CHICAGO — To address a potential trend in increasing COVID-19 hospitalizations and case rates, Illinois is launching Rapid Response Vaccination Teams to five counties.

On Friday, governor says they’re keeping a close eye on rising hospitalizations; which is a key metric when it comes to moving into the bridge phase before the state can fully reopen.

“This is very concerning and makes us take a pause here to evaluate these numbers,” he said.

Officials said they have seen vaccine demand slow in several counties throughout the state, with early signs of unfilled appointments and increased vaccine inventory. IDPH is authorizing those communities to begin vaccinating all residents 16 and older at their immediate discretion, in order to use the vaccine doses they currently have available.

The Rapid Response Vaccination Teams are being deployed to the following counties; Carroll County, Ogle County, Boone County, Lee County and Whiteside County.

“In those areas we didn’t want any doses sitting around we wanted to make sure they get into people’s arms as fast as possible,” Pritzker said. “Especially if we’re going to see an uptick here in the numbers we want to avoid a surge so we’ve tried to jump on top of this as fast possible.”

Pritzker joined elected officials at Kennedy King College Friday for a celebration of the Illinois Legislative Black Caucus’ economic package he signed last week. It includes several reforms, from targeting equity in state contracts to cracking down on payday loans.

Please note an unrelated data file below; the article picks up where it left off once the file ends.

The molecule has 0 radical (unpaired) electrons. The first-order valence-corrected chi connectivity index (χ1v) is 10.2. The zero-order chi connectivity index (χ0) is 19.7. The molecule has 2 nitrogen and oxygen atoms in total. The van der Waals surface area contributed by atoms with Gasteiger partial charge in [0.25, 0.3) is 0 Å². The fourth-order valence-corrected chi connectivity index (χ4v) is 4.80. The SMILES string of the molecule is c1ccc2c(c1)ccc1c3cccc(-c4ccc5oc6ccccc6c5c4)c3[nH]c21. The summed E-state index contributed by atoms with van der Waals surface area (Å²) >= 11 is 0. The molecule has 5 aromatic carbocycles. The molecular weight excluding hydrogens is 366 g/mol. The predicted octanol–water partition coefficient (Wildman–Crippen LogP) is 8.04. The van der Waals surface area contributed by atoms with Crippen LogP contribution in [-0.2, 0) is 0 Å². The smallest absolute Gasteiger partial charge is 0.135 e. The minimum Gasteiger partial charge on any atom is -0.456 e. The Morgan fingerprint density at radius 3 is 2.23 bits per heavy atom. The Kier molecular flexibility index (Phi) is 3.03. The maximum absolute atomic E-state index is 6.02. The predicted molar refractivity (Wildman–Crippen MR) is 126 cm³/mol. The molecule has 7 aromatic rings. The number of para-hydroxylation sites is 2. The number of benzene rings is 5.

“We are now ensuring fair wages for Black workers on their jobs and helping to end wage disparities for Black women men and people with records,” State Rep. Sonya Harper (D-6th) said.

Mayor Lightfoot left the event early and refused to answer questions from reporters as controversy continues to swirl around Loretto hospital after a series of reports from Block Club Chicago and WBEZ revealed the hospital gave much needed shots to ineligible people.

Illinois is expected to get a million vaccines doses next week as the positivity rate continues to inch up.

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